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Americans Abroad

Keller, Vanney face uncertain situations with clubs overseas.

By Robert Wagman (in Washington, D.C.)
SoccerTimes

(Thursday, July 8, 2004) -- United States goalkeeper Kasey Keller and defender Greg Vanney face uncertain futures in Europe despite remaining under contract to their clubs. Both teams suffered through disappointing 2003-04 seasons, fired their coaches and shook up management.

Keller has played virtually every minute of the last two seasons for Tottenham Hotspur. Spurs had a generally poor season, last year, leading manager Glenn Hoddle to be fired in September with the club's director of football David Pleat appointing himself interim coach. By all accounts, Keller performed bravely throughout the 2003-04 campaign behind a very questionable defense, but the team's 13-19-6 record and 14th-place finish in the England's Premier League did not sit well with management, so Pleat took action in the final weeks of the season.

Pleat won a bidding war for Leeds United keeper Paul Robinson, a 24-year-old who had made 119 appearances since his debut in 1998 and was the club's top keeper for the past two seasons. Robinson has begun playing for England's national team, making his debut against Australia in February 2003 as a second-half substitute, and also later played the second half against South Africa. Last year, he appeared in friendlies against Croatia and Denmark and is considered England's keeper of the future.

Then, Pleat grabbed Hungarian youth Marton Fulop, considered one of the best young keepers in Europe.

When Spurs' season ended, Tottenham chairman Daniel Levy said changes needed to be made with his first move to fire Pleat. Levy brought in Dutchman Frank Arnesen as head of soccer operations and then hired French national-team coach Jacques Santini as the team's new manager.

The English media has speculated that Robinson will be Spurs' starting keeper. He might have received guarantees of being the starter when he signed his contract, but with new management, the situation is unclear. Keller, for his part, says he simply does not know.

"Look, the guys who brought him (Robinson) in aren't there anymore," Keller recently told SoccerTimes. "I really have no idea what to expect. I see that the papers saying one thing, but I have been told the opposite. I'll just have to go back and see what happens."

Competing for the starter's role is nothing new for Keller. When he went to Rayo Vallencano in Spain, he came in as the backup to Spain's national keeper Julen Lopetegui. Keller eventually won the starters job and sent Lopetegui to the bench but, at the time, he did voice the difficulty he felt knowing any mistake he made could send him to the bench for an extended period.

"Yes, that's difficult, but it's what you have to do sometime" he said. "You don't like it, but you live with it."

Keller isn't sure what the future holds for him. He is entering the final year of his Tottenham contract and says he has no indication that the team is trying to deal him. The English media has speculated that Spurs might be willing to make him a free transfer and that Fulham would be interested should Dutch keeper Edwin van der Saar leave. Crystal Palace could make a move for him and Portsmouth manager Harry Redknapp is also reportedly interested.

As for the longer term, Keller is excited about the prospect of playing for a Major League Soccer expansion franchise in Seattle, near his hometown of Lacey, should such a team be established. "You know that for a long time I have said that I would like to finish my career back here in the U.S.," he said. "I'm 34, I feel good, I am in good physical condition and I think I have a number of years left. Seattle would be perfect. I think it would be a perfect market for MLS."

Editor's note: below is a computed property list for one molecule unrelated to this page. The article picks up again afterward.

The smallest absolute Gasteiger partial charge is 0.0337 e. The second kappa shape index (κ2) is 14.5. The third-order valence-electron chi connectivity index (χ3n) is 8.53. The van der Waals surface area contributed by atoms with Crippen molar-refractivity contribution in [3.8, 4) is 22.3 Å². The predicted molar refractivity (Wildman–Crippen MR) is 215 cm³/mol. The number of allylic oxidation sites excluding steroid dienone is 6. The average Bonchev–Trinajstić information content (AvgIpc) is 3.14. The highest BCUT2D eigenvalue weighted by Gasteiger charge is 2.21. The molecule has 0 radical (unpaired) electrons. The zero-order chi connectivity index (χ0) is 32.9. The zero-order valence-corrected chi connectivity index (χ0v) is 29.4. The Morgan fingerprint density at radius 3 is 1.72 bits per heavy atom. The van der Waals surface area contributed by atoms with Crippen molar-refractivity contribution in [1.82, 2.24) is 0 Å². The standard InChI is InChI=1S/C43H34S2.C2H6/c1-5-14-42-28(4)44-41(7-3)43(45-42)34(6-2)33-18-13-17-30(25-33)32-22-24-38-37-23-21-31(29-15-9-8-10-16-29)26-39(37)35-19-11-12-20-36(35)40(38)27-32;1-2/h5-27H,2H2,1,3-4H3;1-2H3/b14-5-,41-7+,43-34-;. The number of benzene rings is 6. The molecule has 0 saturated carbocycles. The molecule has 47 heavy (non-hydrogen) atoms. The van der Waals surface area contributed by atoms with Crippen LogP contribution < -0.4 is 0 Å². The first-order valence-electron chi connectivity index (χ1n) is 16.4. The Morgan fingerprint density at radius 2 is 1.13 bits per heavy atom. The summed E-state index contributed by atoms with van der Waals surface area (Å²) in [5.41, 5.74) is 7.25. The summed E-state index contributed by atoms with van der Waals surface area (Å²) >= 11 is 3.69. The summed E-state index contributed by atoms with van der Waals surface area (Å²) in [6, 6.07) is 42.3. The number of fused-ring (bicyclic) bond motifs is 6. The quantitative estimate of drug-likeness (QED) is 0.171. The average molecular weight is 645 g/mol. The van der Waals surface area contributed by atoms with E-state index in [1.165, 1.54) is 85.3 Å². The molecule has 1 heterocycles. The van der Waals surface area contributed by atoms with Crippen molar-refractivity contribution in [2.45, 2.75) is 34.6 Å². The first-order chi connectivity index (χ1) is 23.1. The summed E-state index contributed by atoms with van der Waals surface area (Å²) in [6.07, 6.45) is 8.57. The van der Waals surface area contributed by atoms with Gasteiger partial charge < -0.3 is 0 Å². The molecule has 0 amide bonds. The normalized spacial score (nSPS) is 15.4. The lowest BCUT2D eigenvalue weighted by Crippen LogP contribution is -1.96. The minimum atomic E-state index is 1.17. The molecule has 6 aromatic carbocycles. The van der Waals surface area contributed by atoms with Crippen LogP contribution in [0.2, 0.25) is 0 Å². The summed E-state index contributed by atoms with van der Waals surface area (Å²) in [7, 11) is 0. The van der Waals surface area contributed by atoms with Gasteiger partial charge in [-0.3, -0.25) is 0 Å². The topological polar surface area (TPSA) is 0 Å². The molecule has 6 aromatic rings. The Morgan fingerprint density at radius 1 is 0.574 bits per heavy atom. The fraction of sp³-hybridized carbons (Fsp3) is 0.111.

Vanney's situation with Bastia in France is unclear after he had an up-and-down 2003-04 season, starting 19 of the team's 38 matches in a 9-17-12 year. Much of the time, he was either injured or out of favor.

Bastia remains a team in crisis, having finished 17th out of 20 teams and avoided relegation from the French Ligue 1 to Ligue 2 by one point. Amid charges of mismanagement, the entire front office staff was fired. Multari, the chairman of Bastia since April, brought in AS Saint-Etienne director Christian Villanova as general manager while Gerard Gili was fired as manager, replaced by François Ciccolini.

Vanney, who left MLS's Los Angeles Galaxy for France two seasons ago, has two years left on his contract with Bastia. Just before leaving to begin preseason training, he told SoccerTimes he has no idea what to expect.

"I think I knew where I stood with Gili," he said. "I have never met the new coach.. You just hope that you're in his plans, or that he'll at least give you the opportunity to show what you can do for the team. We'll see. I don't know what to expect."

Vanney said he is most comfortable playing as the left defender in a four-back formation. Many teams in France play with three backs and a sweeper or defensive midfielder, while Bastia switched back and forth last season from using three or four defenders. Vanney said he is unaware what Ciccolini prefers.

Bastia is the capital of the island of Corsica in the Mediterranean. It is a major vacation destination and Vanney says he and his wife Amy have enjoyed their stay. "But it's a vacation place, not someplace to make your home," he added

Vanney says he wants to stay in Europe and, with the future at Bastia uncertain, he says his agent has begun to look for other opportunities. He could very well remain at Bastia, or he could be on his way to another team in France, or elsewhere.

"I wish things were more settled, but you learn to live with it, he said.

Robert Wagman is a SoccerTimes senior correspondent. E-mail Robert Wagman.

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